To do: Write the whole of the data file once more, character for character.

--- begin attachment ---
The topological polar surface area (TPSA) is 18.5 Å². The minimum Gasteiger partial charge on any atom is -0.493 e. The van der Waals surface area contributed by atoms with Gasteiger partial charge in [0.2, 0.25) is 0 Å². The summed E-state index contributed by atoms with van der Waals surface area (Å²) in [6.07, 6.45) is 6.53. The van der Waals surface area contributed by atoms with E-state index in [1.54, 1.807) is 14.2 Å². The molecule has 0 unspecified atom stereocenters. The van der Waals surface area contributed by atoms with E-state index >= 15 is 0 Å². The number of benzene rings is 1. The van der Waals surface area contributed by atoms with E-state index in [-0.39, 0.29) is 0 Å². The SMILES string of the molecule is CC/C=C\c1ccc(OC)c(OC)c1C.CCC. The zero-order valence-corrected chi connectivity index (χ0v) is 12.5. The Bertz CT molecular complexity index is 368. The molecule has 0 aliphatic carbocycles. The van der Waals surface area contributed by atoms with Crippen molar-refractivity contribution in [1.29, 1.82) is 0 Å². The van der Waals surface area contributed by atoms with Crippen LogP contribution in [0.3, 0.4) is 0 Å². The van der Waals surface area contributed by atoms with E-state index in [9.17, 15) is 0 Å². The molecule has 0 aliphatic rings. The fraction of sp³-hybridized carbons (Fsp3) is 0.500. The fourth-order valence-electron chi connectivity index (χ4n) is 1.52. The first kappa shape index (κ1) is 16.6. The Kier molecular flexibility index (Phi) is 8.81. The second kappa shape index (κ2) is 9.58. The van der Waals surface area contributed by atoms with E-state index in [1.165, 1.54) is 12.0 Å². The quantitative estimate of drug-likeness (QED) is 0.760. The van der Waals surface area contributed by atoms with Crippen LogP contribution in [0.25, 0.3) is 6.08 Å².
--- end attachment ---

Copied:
The topological polar surface area (TPSA) is 18.5 Å². The minimum Gasteiger partial charge on any atom is -0.493 e. The van der Waals surface area contributed by atoms with Gasteiger partial charge in [0.2, 0.25) is 0 Å². The summed E-state index contributed by atoms with van der Waals surface area (Å²) in [6.07, 6.45) is 6.53. The van der Waals surface area contributed by atoms with E-state index in [1.54, 1.807) is 14.2 Å². The molecule has 0 unspecified atom stereocenters. The van der Waals surface area contributed by atoms with E-state index >= 15 is 0 Å². The number of benzene rings is 1. The van der Waals surface area contributed by atoms with E-state index in [-0.39, 0.29) is 0 Å². The SMILES string of the molecule is CC/C=C\c1ccc(OC)c(OC)c1C.CCC. The zero-order valence-corrected chi connectivity index (χ0v) is 12.5. The Bertz CT molecular complexity index is 368. The molecule has 0 aliphatic carbocycles. The van der Waals surface area contributed by atoms with Crippen molar-refractivity contribution in [1.29, 1.82) is 0 Å². The van der Waals surface area contributed by atoms with Crippen LogP contribution in [0.3, 0.4) is 0 Å². The van der Waals surface area contributed by atoms with E-state index in [9.17, 15) is 0 Å². The molecule has 0 aliphatic rings. The fraction of sp³-hybridized carbons (Fsp3) is 0.500. The fourth-order valence-electron chi connectivity index (χ4n) is 1.52. The first kappa shape index (κ1) is 16.6. The Kier molecular flexibility index (Phi) is 8.81. The second kappa shape index (κ2) is 9.58. The van der Waals surface area contributed by atoms with E-state index in [1.165, 1.54) is 12.0 Å². The quantitative estimate of drug-likeness (QED) is 0.760. The van der Waals surface area contributed by atoms with Crippen LogP contribution in [0.25, 0.3) is 6.08 Å².